All is not lost, if the parties take the standard advice of the mediator and take their mediated agreement to separate attorneys to “review” the agreement before they sign it. Often, the mediator (even an attorney mediator) will not even prepare a complete document, so attorneys are needed to make the basic outline into a legally binding agreement. At this stage, assuming they know to ask, the parties can finally get legal advice — the same legal advice they did not know they were not getting during the mediation. But there is one small problem —- the deal has already been made. Now it will be difficult for either party to open the negotiation again, since this could cause both parties to want changes, and the entire deal may come undone. Of course, a deal can often still be rescued by competent counsel, but this begs the question —- have the parties saved any money by mediating now that attorneys have been hired to negotiate and draft a new agreement?
Far more common, unfortunately, is that the parties decide not to re-negotiate a mediated deal, and resign themselves to keeping the uninformed deal they made with the mediator. Even in this situation, however, the attorneys must draft an enforceable legal document from the mediator’s outline. This adds an unexpected expense that may leave some people feeling cheated by the mediation process. It may be a necessary expense, because even comprehensive agreements drafted by mediators (these are becoming more popular), are often, in my experience, poorly drafted. This is not surprising, since the mediator has no interest in the enforceability of the agreement. Often, terms are simply listed, as if the mere mention of a party’s obligation is enough to ensure that he or she will cooperate. Frankly, this is completely naive, since the first purpose of a legal document is to be enforceable against somebody who later decides not to cooperate, who may need to be brought to task with a contempt motion or other punitive measure. The first thing such a person does is look for loose language through which to slip. Often mediator-drafted documents are easy pickings. The end result–- the time and money the client intended to save at the outset by using a mediator ends up being spent later on in litigation attempting to enforce obligations which were not clearly defined. (see, “One Bite at the Apple” under the Articles tab, above, for a more in-depth discussion of settlement agreements).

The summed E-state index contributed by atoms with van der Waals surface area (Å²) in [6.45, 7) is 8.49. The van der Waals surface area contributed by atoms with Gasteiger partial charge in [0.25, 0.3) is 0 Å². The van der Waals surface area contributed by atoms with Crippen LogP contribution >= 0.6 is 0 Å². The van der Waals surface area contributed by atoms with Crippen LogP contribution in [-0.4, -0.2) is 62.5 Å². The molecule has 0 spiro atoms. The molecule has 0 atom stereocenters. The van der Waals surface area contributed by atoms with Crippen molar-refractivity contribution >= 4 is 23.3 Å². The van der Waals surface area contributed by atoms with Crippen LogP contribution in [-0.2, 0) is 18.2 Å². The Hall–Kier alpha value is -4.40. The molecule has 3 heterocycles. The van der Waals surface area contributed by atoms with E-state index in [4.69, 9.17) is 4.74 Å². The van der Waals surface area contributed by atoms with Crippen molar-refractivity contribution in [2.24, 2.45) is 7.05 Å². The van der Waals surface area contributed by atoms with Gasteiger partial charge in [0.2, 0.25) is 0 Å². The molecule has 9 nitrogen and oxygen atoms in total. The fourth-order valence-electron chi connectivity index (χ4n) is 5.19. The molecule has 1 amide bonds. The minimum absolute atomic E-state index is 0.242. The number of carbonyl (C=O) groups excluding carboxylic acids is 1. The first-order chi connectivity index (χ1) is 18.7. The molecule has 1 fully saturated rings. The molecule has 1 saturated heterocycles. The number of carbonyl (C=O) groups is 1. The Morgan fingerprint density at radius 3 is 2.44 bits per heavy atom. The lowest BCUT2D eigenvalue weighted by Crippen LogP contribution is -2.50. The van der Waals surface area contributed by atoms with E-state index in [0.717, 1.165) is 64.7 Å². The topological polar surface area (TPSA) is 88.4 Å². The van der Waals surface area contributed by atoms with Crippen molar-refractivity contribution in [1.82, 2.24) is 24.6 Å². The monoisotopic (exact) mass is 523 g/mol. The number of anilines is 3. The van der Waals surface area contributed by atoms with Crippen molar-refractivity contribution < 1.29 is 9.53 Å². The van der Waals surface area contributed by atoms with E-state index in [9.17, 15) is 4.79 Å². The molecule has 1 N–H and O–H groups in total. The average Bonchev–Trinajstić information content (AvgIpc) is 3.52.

One reason for sloppy draftsmanship, I suspect, is the lack of an attorney-client relationship between mediator and an aggrieved party. Without it, a client has no right of action against the mediator.